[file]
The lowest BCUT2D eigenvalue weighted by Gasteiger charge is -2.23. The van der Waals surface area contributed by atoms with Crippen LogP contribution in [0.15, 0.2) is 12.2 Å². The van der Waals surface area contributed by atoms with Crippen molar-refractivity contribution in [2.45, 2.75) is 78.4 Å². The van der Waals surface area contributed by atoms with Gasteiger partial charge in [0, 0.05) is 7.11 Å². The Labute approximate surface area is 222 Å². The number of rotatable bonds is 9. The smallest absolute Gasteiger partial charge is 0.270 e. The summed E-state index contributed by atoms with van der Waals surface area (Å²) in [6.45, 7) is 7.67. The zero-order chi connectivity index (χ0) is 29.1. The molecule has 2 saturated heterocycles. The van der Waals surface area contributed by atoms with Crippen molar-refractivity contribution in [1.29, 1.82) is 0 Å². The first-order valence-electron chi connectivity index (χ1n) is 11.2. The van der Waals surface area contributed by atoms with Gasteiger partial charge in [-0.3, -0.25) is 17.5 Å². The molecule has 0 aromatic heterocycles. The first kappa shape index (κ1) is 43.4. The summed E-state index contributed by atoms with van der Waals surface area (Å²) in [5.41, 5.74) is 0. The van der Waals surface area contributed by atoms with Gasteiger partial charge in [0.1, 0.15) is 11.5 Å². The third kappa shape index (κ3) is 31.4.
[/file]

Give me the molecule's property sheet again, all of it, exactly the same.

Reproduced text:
The lowest BCUT2D eigenvalue weighted by Gasteiger charge is -2.23. The van der Waals surface area contributed by atoms with Crippen LogP contribution in [0.15, 0.2) is 12.2 Å². The van der Waals surface area contributed by atoms with Crippen molar-refractivity contribution in [2.45, 2.75) is 78.4 Å². The van der Waals surface area contributed by atoms with Gasteiger partial charge in [0, 0.05) is 7.11 Å². The Labute approximate surface area is 222 Å². The number of rotatable bonds is 9. The smallest absolute Gasteiger partial charge is 0.270 e. The summed E-state index contributed by atoms with van der Waals surface area (Å²) in [6.45, 7) is 7.67. The zero-order chi connectivity index (χ0) is 29.1. The molecule has 2 saturated heterocycles. The van der Waals surface area contributed by atoms with Crippen molar-refractivity contribution in [1.29, 1.82) is 0 Å². The first-order valence-electron chi connectivity index (χ1n) is 11.2. The van der Waals surface area contributed by atoms with Gasteiger partial charge in [-0.3, -0.25) is 17.5 Å². The molecule has 0 aromatic heterocycles. The first kappa shape index (κ1) is 43.4. The summed E-state index contributed by atoms with van der Waals surface area (Å²) in [5.41, 5.74) is 0. The van der Waals surface area contributed by atoms with Gasteiger partial charge in [0.1, 0.15) is 11.5 Å². The third kappa shape index (κ3) is 31.4.